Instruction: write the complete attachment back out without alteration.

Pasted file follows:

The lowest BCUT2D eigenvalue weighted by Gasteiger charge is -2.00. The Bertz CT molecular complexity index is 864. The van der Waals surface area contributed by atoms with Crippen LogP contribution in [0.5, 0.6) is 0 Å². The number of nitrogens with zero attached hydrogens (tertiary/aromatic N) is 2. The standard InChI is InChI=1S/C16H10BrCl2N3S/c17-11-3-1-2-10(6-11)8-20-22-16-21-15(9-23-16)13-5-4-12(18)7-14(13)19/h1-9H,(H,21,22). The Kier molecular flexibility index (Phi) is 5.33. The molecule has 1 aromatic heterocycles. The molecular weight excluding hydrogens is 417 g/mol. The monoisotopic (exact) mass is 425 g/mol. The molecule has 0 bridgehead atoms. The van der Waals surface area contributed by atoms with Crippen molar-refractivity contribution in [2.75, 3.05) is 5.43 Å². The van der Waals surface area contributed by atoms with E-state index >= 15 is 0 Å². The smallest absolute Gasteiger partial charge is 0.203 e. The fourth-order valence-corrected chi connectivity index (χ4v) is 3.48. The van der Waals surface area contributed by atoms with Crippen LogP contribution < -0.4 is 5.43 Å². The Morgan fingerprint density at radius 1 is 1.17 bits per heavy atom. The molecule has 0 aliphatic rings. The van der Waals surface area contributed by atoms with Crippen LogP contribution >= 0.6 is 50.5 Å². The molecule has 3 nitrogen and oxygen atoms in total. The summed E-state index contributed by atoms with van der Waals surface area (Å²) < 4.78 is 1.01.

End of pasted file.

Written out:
The lowest BCUT2D eigenvalue weighted by Gasteiger charge is -2.00. The Bertz CT molecular complexity index is 864. The van der Waals surface area contributed by atoms with Crippen LogP contribution in [0.5, 0.6) is 0 Å². The number of nitrogens with zero attached hydrogens (tertiary/aromatic N) is 2. The standard InChI is InChI=1S/C16H10BrCl2N3S/c17-11-3-1-2-10(6-11)8-20-22-16-21-15(9-23-16)13-5-4-12(18)7-14(13)19/h1-9H,(H,21,22). The Kier molecular flexibility index (Phi) is 5.33. The molecule has 1 aromatic heterocycles. The molecular weight excluding hydrogens is 417 g/mol. The monoisotopic (exact) mass is 425 g/mol. The molecule has 0 bridgehead atoms. The van der Waals surface area contributed by atoms with Crippen molar-refractivity contribution in [2.75, 3.05) is 5.43 Å². The van der Waals surface area contributed by atoms with E-state index >= 15 is 0 Å². The smallest absolute Gasteiger partial charge is 0.203 e. The fourth-order valence-corrected chi connectivity index (χ4v) is 3.48. The van der Waals surface area contributed by atoms with Crippen LogP contribution < -0.4 is 5.43 Å². The Morgan fingerprint density at radius 1 is 1.17 bits per heavy atom. The molecule has 0 aliphatic rings. The van der Waals surface area contributed by atoms with Crippen LogP contribution >= 0.6 is 50.5 Å². The molecule has 3 nitrogen and oxygen atoms in total. The summed E-state index contributed by atoms with van der Waals surface area (Å²) < 4.78 is 1.01.